The persistence of secondary injury mechanisms leads to further neuronal cell death and the interruption of the descending and ascending axonal tracts culminating in glial scarring. The scar forms a hostile environment for axon regeneration due to secretion of molecular inhibitors of axon growth as well as physical impenetrability. [14] The intrinsic capacity for regrowth of CNS axons over long distances if provided permissive environment suggests that the failure of CNS neurons to regenerate is due to the defects lying in the environment rather than within the CNS neurons. [15] A multitude of regenerative (cell growth and survival) as well as nonregenerative (physical and biochemical) events need to function in tandem to restore functionality of the neuron. [16]

Targets for repair

Based on the pathophysiology of SCI, several targets for intervention have been proposed to minimize damage and promote repair and regeneration. [14],[16] The same are summarized in [Figure 1]. Based on these targets several physicochemical and cellular strategies have been employed at preclinical and/or clinical level to evaluate their safety and efficacy [Figure 2].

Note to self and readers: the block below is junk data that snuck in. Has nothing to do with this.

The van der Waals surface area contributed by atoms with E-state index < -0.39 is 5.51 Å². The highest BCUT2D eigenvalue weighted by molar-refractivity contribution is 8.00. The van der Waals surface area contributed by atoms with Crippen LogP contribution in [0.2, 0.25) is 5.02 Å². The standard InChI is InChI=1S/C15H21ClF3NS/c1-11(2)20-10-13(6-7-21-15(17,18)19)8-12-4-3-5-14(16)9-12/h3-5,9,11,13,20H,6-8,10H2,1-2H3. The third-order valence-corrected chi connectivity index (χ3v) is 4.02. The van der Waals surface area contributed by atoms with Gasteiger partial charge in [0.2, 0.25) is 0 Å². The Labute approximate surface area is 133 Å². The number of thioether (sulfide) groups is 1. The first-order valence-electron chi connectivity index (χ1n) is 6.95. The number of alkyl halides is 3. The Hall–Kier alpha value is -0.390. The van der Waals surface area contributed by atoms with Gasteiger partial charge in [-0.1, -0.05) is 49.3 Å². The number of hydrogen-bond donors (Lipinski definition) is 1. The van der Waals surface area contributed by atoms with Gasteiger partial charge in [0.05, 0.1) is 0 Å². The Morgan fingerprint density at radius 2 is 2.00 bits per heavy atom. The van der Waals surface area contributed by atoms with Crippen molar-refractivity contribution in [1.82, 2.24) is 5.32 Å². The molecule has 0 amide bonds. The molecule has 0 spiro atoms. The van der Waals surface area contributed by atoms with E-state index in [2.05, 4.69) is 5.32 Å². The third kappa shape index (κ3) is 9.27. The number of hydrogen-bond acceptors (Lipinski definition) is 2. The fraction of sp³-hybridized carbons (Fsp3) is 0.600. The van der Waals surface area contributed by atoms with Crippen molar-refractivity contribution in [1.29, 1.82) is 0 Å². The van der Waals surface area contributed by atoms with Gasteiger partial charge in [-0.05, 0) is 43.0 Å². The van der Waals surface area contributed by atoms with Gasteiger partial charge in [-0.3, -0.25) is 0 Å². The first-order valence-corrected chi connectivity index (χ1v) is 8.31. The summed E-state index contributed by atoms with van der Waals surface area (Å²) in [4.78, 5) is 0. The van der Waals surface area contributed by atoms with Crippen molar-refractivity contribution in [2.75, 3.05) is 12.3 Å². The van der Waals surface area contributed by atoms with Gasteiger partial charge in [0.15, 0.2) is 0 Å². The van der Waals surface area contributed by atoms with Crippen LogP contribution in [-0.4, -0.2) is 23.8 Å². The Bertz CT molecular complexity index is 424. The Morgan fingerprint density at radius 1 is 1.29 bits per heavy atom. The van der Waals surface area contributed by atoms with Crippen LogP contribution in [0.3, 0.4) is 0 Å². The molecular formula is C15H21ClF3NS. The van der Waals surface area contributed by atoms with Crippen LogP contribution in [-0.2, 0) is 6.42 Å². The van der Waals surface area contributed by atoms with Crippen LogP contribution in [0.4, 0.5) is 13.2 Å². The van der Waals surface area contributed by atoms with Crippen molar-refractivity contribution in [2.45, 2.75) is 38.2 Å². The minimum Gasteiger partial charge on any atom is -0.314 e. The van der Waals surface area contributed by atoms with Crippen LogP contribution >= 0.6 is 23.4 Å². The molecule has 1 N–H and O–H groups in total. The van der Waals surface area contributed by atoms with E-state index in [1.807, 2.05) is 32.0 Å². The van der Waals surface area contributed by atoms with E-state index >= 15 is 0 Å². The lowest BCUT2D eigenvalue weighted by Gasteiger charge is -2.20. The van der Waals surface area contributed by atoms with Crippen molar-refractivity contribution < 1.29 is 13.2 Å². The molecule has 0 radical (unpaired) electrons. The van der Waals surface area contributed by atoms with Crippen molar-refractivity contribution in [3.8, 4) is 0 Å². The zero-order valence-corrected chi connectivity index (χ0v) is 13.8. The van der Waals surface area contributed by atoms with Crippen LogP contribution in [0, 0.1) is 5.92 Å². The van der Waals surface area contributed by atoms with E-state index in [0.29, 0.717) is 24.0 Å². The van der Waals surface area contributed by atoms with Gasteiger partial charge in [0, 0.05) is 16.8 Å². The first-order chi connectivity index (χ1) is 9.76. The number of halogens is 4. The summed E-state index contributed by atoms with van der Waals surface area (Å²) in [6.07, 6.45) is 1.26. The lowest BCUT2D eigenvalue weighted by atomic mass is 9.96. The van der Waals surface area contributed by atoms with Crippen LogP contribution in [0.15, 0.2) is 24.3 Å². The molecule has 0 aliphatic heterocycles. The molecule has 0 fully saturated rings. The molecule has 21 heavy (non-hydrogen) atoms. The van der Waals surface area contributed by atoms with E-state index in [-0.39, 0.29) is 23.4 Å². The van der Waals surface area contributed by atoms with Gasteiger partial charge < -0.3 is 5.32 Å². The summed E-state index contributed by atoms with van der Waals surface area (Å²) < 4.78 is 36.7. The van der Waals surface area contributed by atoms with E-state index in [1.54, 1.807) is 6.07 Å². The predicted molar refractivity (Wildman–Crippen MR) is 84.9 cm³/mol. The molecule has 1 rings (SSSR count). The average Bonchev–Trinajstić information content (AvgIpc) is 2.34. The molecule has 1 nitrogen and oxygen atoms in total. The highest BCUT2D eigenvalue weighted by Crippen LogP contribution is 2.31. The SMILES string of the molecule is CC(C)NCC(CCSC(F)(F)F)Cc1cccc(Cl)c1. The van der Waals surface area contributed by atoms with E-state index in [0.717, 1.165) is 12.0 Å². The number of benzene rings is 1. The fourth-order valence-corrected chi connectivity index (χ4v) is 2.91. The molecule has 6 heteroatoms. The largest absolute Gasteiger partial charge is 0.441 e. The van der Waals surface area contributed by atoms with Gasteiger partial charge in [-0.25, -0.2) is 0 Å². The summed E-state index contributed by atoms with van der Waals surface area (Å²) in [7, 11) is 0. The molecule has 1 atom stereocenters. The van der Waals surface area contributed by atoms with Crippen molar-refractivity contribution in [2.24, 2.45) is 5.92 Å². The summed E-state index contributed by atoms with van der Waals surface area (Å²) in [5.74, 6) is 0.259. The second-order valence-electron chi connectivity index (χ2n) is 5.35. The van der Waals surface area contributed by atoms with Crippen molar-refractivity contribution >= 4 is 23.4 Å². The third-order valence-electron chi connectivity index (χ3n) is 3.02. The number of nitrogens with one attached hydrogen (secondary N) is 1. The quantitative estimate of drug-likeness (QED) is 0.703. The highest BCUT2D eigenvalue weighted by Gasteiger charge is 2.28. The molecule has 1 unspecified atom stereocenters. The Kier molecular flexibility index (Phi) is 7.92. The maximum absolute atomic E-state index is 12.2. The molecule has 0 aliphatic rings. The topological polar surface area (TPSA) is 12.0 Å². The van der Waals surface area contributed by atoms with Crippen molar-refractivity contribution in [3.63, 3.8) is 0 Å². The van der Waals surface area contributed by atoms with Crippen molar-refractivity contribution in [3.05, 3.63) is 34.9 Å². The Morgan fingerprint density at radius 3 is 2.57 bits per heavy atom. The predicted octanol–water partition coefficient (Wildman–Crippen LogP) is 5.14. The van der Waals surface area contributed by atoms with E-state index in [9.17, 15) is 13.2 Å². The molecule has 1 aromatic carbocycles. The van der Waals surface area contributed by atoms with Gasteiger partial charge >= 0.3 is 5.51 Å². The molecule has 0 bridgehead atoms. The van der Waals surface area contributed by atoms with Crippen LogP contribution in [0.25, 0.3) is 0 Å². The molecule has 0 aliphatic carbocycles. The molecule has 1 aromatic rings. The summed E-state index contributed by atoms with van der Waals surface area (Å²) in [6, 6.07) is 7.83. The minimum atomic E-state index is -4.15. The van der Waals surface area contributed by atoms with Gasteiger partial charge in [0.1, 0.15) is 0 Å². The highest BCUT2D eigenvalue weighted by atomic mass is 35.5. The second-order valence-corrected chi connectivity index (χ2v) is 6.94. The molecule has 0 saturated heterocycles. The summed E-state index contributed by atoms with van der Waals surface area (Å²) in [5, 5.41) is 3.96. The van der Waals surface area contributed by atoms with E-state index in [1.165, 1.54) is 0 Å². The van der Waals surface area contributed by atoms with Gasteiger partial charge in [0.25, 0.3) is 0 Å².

Figure 1: Schematic diagram showing targets for Intervention after spinal cord injury (SCI): Potential targets for repair and regeneration after SCI are listed in the left pane and the proposed approaches to achieve these targets are listed in their right

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Figure 2: Strategies to promote regeneration after spinal cord injury (SCI). The cellular and molecular events which result in the creation of a hostile environment for axon repair following SCI are delineated. The strategies (1– 4) employed to promote neuronal repair and regeneration by providing a permissive environment along with the level at which they act

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In order to promote functional recovery, stem cell transplantation must suppress the inflammatory response, inhibit neuronal apoptosis and necrosis, enhance neuronal regeneration, and promote axon regeneration and remyelination. [17]


   Materials and Methods Top